Aluminum, steel scrap and copper all saw gains on the index, moves that are in line with the broad metals mix used in nonresidential and residential construction here in the U.S. In China, numbers are similarly positive.
Chinese housing data for March showed another increase in home sales, putting a dent in China’s housing oversupply and helping the construction reset there. As lower rates and yields work with a lag, sales growth could stay strong in China this year. A reduction in the requirement for a down payment by the central government is also underpinning increasing sales.
While China’s manufacturing purchasing managers index from Caixin Media and Markit Economics fell to 49.4, missing economists’ estimates for 49.8 and down from 49.7 in March, the construction numbers in the People’s Republic remain strong and could, theoretically, pick up the slack this year if manufacturing there remains depressed.
A total of 83.19 million metric tons of iron ore was discharged at Chinese ports during April, according to ship-tracking data compiled by Thomson Reuters Commodity Research and Forecasts.
This was up from the 81.76 mmt offloaded in March, suggesting that China’s iron ore import volumes will show an increase when preliminary customs data is released in the next few days.
China is back to producing steel at a high rate. Even zombie mills have come back from the dead. While this might not be good for the oversupply situation, it is a good thing for construction estimators and procurement professionals looking for as many options as possible to fulfill orders and reduce prices via competition.
U.S. new car and light-truck sales returned to the fast lane in April, setting a monthly high that put Detroit automakers back on track to claim a record for 2016 profits and our Automotive MMI increased as well.
Industry volume hit 1.5 million vehicles last month, a 3.6% increase year-on-year, according to data provider Autodata Corp., for a seasonally adjusted annualized pace of 17.4 million vehicles. That puts U.S. automakers on track for a second consecutive annual sales record.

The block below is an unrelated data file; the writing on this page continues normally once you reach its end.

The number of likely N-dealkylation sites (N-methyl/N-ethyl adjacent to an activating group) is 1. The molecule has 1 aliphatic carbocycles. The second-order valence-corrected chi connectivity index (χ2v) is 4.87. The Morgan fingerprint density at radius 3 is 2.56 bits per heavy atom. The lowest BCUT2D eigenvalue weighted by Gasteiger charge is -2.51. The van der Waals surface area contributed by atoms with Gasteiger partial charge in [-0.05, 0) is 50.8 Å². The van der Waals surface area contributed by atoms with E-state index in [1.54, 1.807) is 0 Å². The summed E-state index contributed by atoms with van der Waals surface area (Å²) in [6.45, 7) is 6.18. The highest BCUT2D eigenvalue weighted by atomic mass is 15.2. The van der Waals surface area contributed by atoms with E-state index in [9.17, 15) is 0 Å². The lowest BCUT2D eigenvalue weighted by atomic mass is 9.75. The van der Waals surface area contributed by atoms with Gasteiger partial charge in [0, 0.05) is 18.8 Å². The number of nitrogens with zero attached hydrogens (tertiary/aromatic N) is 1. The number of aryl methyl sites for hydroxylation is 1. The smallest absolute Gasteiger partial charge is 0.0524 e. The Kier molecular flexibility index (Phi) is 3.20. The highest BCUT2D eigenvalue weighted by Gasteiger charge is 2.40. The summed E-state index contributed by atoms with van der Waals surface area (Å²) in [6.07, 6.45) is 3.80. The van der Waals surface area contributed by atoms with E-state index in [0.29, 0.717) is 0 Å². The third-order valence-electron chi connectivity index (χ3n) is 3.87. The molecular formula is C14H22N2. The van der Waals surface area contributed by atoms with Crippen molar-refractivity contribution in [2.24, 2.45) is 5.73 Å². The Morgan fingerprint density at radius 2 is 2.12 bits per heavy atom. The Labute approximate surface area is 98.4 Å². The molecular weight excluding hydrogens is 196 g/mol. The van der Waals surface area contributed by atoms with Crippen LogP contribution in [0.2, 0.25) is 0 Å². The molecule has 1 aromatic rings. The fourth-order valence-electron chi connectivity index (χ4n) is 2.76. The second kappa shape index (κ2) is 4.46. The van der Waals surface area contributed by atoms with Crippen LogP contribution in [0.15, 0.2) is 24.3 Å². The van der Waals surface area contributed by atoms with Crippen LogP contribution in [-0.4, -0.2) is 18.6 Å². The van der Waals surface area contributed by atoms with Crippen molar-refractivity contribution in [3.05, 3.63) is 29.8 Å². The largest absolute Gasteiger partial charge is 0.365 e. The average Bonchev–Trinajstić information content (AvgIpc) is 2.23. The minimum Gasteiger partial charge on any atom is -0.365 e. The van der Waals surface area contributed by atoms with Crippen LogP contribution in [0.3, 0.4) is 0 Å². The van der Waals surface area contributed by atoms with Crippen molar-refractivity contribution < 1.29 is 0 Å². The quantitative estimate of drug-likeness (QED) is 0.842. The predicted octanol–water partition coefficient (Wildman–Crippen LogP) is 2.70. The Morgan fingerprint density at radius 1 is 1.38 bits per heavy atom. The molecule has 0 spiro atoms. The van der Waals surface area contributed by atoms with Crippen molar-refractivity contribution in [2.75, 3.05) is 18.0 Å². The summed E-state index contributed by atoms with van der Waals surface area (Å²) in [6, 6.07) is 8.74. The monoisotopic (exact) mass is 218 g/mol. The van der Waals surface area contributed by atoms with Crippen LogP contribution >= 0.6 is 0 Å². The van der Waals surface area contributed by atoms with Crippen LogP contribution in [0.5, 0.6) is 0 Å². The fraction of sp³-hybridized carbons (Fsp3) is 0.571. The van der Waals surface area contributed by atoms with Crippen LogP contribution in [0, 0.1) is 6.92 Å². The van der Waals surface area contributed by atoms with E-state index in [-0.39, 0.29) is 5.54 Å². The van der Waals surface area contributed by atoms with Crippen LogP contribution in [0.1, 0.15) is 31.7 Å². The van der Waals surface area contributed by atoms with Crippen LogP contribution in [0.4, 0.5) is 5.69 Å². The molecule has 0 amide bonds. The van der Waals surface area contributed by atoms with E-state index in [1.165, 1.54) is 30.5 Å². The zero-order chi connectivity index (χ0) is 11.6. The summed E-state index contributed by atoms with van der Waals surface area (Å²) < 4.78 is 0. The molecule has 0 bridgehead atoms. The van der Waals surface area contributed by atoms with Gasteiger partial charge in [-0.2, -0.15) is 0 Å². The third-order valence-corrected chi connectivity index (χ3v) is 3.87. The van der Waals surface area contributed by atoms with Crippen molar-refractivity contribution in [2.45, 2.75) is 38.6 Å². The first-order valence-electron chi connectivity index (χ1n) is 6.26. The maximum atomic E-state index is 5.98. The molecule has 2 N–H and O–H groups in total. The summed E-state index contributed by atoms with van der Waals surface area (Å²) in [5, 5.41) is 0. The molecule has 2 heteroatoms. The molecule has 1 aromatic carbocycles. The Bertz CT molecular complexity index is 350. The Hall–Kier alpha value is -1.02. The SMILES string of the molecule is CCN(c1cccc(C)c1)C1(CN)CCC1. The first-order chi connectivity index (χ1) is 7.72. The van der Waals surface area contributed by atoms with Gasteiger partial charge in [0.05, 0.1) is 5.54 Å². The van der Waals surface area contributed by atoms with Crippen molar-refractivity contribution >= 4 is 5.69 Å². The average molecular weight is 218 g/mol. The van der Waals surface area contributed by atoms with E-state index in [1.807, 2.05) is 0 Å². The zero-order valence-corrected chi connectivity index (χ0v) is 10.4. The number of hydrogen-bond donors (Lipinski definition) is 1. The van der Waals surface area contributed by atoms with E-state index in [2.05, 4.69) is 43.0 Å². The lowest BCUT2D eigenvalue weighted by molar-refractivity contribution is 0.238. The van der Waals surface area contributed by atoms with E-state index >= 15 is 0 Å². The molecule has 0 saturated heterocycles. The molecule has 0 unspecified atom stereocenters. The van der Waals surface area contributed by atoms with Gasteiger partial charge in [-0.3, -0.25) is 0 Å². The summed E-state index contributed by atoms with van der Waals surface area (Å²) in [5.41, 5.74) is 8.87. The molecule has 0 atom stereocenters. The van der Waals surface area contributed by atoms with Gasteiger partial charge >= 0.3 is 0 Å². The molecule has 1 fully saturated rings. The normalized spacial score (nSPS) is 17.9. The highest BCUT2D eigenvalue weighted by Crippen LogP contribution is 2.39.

Honda led major automakers with a 14.4% sales increase as both its cars and SUVs sold well, while Nissan‘s sales rose 12.8%. Fiat Chrysler was up 6% on record Jeep sales, and Ford rode an April record for SUV sales to a 4% increase. Toyota sales rose 3.8% largely because of the RAV4 small SUV, which broke a monthly record with sales up nearly 32%.
Only General Motors and Volkswagen saw sales declines with GM blaming a 3.5% drop on a strategy of cutting low-profit sales to rental car companies. VW sales fell almost 10% as its emissions-cheating scandal continued.
The U.S. isn’t the only auto market on an upswing. European sales have been steadily rising for a few years and many of the markets in the Asia-Pacific region are growing, although at a more tepid pace than earlier this decade.
This month, we saw U.S. Steelfile a section 337 case, alleging hacking and theft of intellectual property, against China. The suspected hacker stands accused of stealing the formula, production setup and even melting temperature for high-strength, automotive alloy Dual-Phase 980. U.S. Steel contends that the alloy showed up as a Baosteel product shortly after it was hacked.
While individual cases like this one are not likely to affect the fundamentals of the automotive steel market, it does illustrate just how coveted a market automotive has become for high-strength steel, even as aluminum has not been as widely adopted as many predicted it would be by now, after Ford became the first automaker to make the jump.
This month, What appeared to be a rally led by anti-dumping actions involving several different steel products turned into something bigger as China implemented stimulus measures, boosting demand growth not only for steel, but also for the rest of the base metal complex.